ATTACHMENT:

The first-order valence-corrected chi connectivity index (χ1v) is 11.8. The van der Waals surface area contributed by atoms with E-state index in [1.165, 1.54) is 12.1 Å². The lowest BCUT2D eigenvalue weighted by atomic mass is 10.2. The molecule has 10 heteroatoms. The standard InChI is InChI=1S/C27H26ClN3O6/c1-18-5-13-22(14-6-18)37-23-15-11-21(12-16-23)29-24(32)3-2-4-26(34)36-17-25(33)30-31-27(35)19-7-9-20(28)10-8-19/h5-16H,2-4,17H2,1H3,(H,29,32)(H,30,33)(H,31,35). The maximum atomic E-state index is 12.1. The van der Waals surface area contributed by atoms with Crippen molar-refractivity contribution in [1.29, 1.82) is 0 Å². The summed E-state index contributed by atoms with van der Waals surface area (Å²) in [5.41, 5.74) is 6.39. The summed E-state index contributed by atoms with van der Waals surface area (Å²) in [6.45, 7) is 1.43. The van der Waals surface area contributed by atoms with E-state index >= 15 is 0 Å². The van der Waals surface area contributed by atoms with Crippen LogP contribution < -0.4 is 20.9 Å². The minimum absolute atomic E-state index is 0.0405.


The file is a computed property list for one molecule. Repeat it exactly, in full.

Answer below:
The first-order valence-corrected chi connectivity index (χ1v) is 11.8. The van der Waals surface area contributed by atoms with E-state index in [1.165, 1.54) is 12.1 Å². The lowest BCUT2D eigenvalue weighted by atomic mass is 10.2. The molecule has 10 heteroatoms. The standard InChI is InChI=1S/C27H26ClN3O6/c1-18-5-13-22(14-6-18)37-23-15-11-21(12-16-23)29-24(32)3-2-4-26(34)36-17-25(33)30-31-27(35)19-7-9-20(28)10-8-19/h5-16H,2-4,17H2,1H3,(H,29,32)(H,30,33)(H,31,35). The maximum atomic E-state index is 12.1. The van der Waals surface area contributed by atoms with Crippen molar-refractivity contribution in [1.29, 1.82) is 0 Å². The summed E-state index contributed by atoms with van der Waals surface area (Å²) in [5.41, 5.74) is 6.39. The summed E-state index contributed by atoms with van der Waals surface area (Å²) in [6.45, 7) is 1.43. The van der Waals surface area contributed by atoms with E-state index >= 15 is 0 Å². The van der Waals surface area contributed by atoms with Crippen LogP contribution < -0.4 is 20.9 Å². The minimum absolute atomic E-state index is 0.0405.